- Formula columns allow you to calculate more complex metrics by building Excel-like formulas within the structure hierarchy, getting results in real-time. You can show the results of the calculations, show messages based on these results, or add color and formatting to them using Wiki markup language. For example, you can easily highlight all overdue issues in your structure by showing colored text in the formula column.
To see this in action you can watch ALM Works webinar on live tracking and reporting here.
Once you’ve added and configured the columns that you need, you can save them as Views. Views can then be shared with other users, associated with particular structures, or set as defaults. Structure includes several default views, but you can make as many of your own as you like.
You can think of Transformations as Quick Filters for Agile boards, but with way more power.
They come with all the same options available in Automation (including filtering, sorting, grouping and extending).
This is extremely useful for making adjustments to your structures without changing them for everyone.
Only you will see the adjusted structure, and all other users will continue to see the results of the Automation only.
You can also share a snapshot of your user interface (a Perspective), including your current view and the active Transformations that you have enabled. You can send a Perspective as a link to other users, or use it as a bookmark to reload the same Perspective in the future.
Common Use Cases for Structure
Structure for Jira can be a powerful problem solver in a number of contexts. This is true whether you are overseeing multiple projects, or managing a team.
Structure’s flexibility ensures that your setup is right for you, whatever your needs. Here are a couple of common examples.
Scaled Agile Implementation
Scaling Agile is becoming more and more popular every year. And structure has been an essential part of these implementations since it launched.
Now, ALM Works is an official tooling partner for SAFe (Scaled Agile Framework), the most popular methodology for scaling Agile.
Jira allows you to set up the foundation for such a framework, through defining the required projects, issues types, workflows and relationships.
Structure lets you scale more smoothly, by showing the essential information on any level, be it portfolio, program or team. This provides needed visibility for all stakeholders.
Thanks to its flexibility, Structure can accommodate Agile transformation of any flavor. It is not tied to a single “correct” way to do things. So regardless of how you work with Jira, you can get all the important information from your Structure hierarchies.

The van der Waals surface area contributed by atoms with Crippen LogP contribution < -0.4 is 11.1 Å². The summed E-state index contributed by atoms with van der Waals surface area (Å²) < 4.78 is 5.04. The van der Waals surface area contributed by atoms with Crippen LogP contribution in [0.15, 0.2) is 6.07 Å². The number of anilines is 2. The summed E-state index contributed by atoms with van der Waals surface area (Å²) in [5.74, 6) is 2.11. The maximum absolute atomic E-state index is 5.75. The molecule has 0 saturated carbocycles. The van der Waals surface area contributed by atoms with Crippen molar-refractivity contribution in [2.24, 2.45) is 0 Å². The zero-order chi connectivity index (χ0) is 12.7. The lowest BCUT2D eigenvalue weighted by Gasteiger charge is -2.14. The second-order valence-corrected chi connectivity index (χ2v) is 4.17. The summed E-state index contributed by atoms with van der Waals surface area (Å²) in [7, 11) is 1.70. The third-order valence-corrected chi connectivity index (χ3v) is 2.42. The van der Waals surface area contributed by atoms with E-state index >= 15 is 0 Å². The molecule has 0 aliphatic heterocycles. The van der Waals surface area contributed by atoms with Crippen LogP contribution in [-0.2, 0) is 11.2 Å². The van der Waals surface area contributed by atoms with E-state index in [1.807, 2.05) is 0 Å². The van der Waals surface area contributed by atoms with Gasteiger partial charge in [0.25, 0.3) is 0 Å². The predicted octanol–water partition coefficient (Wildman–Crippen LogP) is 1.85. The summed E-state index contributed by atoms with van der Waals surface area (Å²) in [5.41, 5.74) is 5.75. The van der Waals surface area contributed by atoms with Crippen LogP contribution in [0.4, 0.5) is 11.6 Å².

While the previous example deals with more global, company-wide usage, Structure is a great tool for day-to-day work too.
It can really help you run planning or triaging meetings and other activities when you need to work with a large number of issues and make changes to them.
You can edit any fields right from the structure board, or drag-n-drop issues between groups.
With structure, it will be easy and quick to move issues between sprints and assignees, or to change priority and fix versions.
Extend Structure for Jira with Extensions
Structure functionality is further enhanced with extensions.
These are marketplace apps that add more specialized features to Structure.
Here are some examples of powerful extensions.
Structure.Gantt provides an easy-to-use Gantt chart solution for Jira.
It allows project managers to visualize dependencies and timelines across large-scale projects with familiar Gantt charts.
The app enables teams to plan, track, and report with Gantt Charts.
They can visualize Agile projects using sprint data in Gantt timelines.
It even helps teams better manage resource allocation by highlighting resource conflicts or underutilization across an entire portfolio of projects.
Structure.Gantt makes it easy to visualize where problems may arise to help prevent unforeseen delays.
Structure.Pages is a great tool when you’re striving for a seamless Jira-Confluence collaboration.
It allows you to keep your Confluence documents together with the relevant Jira issues right inside of your structures.
This helps you view, track and manage your documentation within a single interface. That means everything from requirements to tasks to tests.
Structure.Testy is a lightweight testing extension for Structure.
It allows you to create test checklists in seconds (even building test plans from existing issues or by copying and pasting requirements).
Test results are aggregated for clear visualization. And you can easily view and compare the results of test runs from the Structure board.
We hope this article gave you some ideas on why the Jira organization is important.
We’ve also covered how the add-on, Structure for Jira, can help you visualize, track, manage and plan projects at scale.
If you want to try out this add-on, it’s available for Jira Server, Jira Data Center, and Jira Cloud. (Note: The Structure extensions listed in this post are available for Jira Server and Jira Data Center only at this time).